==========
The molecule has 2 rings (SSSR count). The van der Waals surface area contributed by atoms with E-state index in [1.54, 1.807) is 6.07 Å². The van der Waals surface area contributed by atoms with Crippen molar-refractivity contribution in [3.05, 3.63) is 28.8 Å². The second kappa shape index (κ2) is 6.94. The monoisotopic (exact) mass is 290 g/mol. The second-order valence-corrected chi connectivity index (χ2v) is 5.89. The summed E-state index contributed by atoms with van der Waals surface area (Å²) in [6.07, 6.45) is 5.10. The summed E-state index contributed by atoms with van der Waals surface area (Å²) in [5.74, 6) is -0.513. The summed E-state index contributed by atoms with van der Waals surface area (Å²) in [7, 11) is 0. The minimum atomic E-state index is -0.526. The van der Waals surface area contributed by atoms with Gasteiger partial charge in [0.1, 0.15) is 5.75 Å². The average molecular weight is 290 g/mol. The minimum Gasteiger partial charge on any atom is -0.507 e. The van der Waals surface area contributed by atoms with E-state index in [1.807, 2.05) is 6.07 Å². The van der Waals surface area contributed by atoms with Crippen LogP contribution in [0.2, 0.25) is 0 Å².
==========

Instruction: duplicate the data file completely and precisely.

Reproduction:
The molecule has 2 rings (SSSR count). The van der Waals surface area contributed by atoms with E-state index in [1.54, 1.807) is 6.07 Å². The van der Waals surface area contributed by atoms with Crippen molar-refractivity contribution in [3.05, 3.63) is 28.8 Å². The second kappa shape index (κ2) is 6.94. The monoisotopic (exact) mass is 290 g/mol. The second-order valence-corrected chi connectivity index (χ2v) is 5.89. The summed E-state index contributed by atoms with van der Waals surface area (Å²) in [6.07, 6.45) is 5.10. The summed E-state index contributed by atoms with van der Waals surface area (Å²) in [5.74, 6) is -0.513. The summed E-state index contributed by atoms with van der Waals surface area (Å²) in [7, 11) is 0. The minimum atomic E-state index is -0.526. The van der Waals surface area contributed by atoms with Gasteiger partial charge in [0.1, 0.15) is 5.75 Å². The average molecular weight is 290 g/mol. The minimum Gasteiger partial charge on any atom is -0.507 e. The van der Waals surface area contributed by atoms with E-state index in [1.807, 2.05) is 6.07 Å². The van der Waals surface area contributed by atoms with Crippen LogP contribution in [0.2, 0.25) is 0 Å².